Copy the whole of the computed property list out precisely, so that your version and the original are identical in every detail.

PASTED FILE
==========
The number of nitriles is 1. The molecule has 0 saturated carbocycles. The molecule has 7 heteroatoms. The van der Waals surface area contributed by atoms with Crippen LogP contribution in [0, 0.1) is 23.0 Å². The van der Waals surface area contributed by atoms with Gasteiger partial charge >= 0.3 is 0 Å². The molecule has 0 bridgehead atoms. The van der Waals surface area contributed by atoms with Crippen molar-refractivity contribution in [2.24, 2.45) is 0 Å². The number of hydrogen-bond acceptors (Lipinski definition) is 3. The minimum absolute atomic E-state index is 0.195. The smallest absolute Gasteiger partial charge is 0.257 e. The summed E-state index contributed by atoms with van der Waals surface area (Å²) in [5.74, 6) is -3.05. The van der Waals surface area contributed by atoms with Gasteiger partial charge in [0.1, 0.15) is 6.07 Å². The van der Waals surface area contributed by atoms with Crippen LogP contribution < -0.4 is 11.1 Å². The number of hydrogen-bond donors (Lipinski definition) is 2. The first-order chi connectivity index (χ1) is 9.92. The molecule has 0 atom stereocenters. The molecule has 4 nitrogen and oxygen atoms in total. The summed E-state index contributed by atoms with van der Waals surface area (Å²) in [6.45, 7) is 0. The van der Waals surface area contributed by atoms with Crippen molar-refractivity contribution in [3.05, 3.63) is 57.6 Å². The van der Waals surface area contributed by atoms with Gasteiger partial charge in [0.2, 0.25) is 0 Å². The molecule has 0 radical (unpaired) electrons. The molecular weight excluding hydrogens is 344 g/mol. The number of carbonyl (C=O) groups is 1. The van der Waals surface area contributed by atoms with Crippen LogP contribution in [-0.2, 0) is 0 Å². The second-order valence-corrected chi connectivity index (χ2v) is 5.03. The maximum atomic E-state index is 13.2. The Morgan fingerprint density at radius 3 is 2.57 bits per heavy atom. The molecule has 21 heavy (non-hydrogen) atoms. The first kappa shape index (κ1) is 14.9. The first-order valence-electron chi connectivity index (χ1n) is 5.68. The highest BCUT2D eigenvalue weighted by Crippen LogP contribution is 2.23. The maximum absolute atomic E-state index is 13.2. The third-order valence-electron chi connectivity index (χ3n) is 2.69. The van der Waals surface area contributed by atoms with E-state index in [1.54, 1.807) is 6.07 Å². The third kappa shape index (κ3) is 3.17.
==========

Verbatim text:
The number of nitriles is 1. The molecule has 0 saturated carbocycles. The molecule has 7 heteroatoms. The van der Waals surface area contributed by atoms with Crippen LogP contribution in [0, 0.1) is 23.0 Å². The van der Waals surface area contributed by atoms with Gasteiger partial charge >= 0.3 is 0 Å². The molecule has 0 bridgehead atoms. The van der Waals surface area contributed by atoms with Crippen molar-refractivity contribution in [2.24, 2.45) is 0 Å². The number of hydrogen-bond acceptors (Lipinski definition) is 3. The minimum absolute atomic E-state index is 0.195. The smallest absolute Gasteiger partial charge is 0.257 e. The summed E-state index contributed by atoms with van der Waals surface area (Å²) in [5.74, 6) is -3.05. The van der Waals surface area contributed by atoms with Gasteiger partial charge in [0.1, 0.15) is 6.07 Å². The van der Waals surface area contributed by atoms with Crippen LogP contribution < -0.4 is 11.1 Å². The number of hydrogen-bond donors (Lipinski definition) is 2. The first-order chi connectivity index (χ1) is 9.92. The molecule has 0 atom stereocenters. The molecule has 4 nitrogen and oxygen atoms in total. The summed E-state index contributed by atoms with van der Waals surface area (Å²) in [6.45, 7) is 0. The van der Waals surface area contributed by atoms with Crippen molar-refractivity contribution in [3.05, 3.63) is 57.6 Å². The van der Waals surface area contributed by atoms with Gasteiger partial charge in [0.2, 0.25) is 0 Å². The molecule has 0 radical (unpaired) electrons. The molecular weight excluding hydrogens is 344 g/mol. The number of carbonyl (C=O) groups is 1. The van der Waals surface area contributed by atoms with Crippen LogP contribution in [-0.2, 0) is 0 Å². The second-order valence-corrected chi connectivity index (χ2v) is 5.03. The maximum atomic E-state index is 13.2. The Morgan fingerprint density at radius 3 is 2.57 bits per heavy atom. The molecule has 21 heavy (non-hydrogen) atoms. The first kappa shape index (κ1) is 14.9. The first-order valence-electron chi connectivity index (χ1n) is 5.68. The highest BCUT2D eigenvalue weighted by Crippen LogP contribution is 2.23. The maximum absolute atomic E-state index is 13.2. The third-order valence-electron chi connectivity index (χ3n) is 2.69. The van der Waals surface area contributed by atoms with E-state index in [1.54, 1.807) is 6.07 Å². The third kappa shape index (κ3) is 3.17.